Physical theatre techniques

Illustration based on Da Vinci's 'The Vitruvian Man' showing body parts labelled with sets of terms

So if the body is the actor’s musical instrument, how can you produce the music of Physical theatre?

  • Mime – This usually means stylised movement but can be comparatively realistic.
  • Gesture – A gesture may be something small but can have emotional impact or it can be a particular movement that defines a character.
  • Status – This may be executed by use of levels or by distance or strength of contact, or a combination of all of these with voice work.
  • Proximity – How close or far you are from your co-performers can be a source of very powerful impact. For example, the threatening gangster who speaks to his victim from a distance of perhaps a couple of inches.
  • Stance – This is associated with strength as the body could radiate assertion and authority or weakness by stance, incorporating posture.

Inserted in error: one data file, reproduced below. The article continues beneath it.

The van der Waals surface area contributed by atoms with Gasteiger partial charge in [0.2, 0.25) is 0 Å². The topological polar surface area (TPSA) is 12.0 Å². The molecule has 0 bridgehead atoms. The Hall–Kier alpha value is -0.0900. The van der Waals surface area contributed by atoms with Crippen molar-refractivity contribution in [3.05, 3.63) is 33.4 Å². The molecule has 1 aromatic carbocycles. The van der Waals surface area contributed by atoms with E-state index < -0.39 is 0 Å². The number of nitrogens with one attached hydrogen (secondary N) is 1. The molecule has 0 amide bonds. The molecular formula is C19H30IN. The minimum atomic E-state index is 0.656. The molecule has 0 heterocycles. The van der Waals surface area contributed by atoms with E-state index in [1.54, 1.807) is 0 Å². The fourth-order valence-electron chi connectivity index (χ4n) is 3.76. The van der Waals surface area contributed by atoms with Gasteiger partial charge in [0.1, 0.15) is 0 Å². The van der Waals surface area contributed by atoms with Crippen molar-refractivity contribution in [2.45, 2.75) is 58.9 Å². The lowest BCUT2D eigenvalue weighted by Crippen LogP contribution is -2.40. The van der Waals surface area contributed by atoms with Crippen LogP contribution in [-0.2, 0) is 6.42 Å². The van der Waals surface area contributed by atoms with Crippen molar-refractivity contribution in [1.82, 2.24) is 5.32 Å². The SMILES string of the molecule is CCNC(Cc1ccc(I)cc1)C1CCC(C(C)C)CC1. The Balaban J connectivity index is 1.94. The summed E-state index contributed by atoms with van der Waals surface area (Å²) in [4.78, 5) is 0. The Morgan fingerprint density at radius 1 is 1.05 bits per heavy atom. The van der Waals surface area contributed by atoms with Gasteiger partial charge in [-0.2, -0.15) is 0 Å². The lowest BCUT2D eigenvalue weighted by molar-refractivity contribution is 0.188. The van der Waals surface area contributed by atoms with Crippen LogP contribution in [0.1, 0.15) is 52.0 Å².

• Harshness and tenderness - Used here as umbrella terms to focus on the fact that in physical work the gestures and bigger movements come together to express the emotions of the piece.
  • Movement - Every movement needs to be rehearsed with precision.
  • Not moving – If the stage is full of characters moving, immobility can have a powerful effect.
  • Mask work - The impact of a mask is visual and without the facial features to show action, movement becomes an even more central performance instrument.
  • Dance work – Don’t be afraid to include dance in your work; you don’t have to be an experienced dancer. ‘Dad dancing’ can work well in a comedy for instance!
  • Motif – This is repeated use of a movement pattern which has meaning and reminds us of the central theme of the work.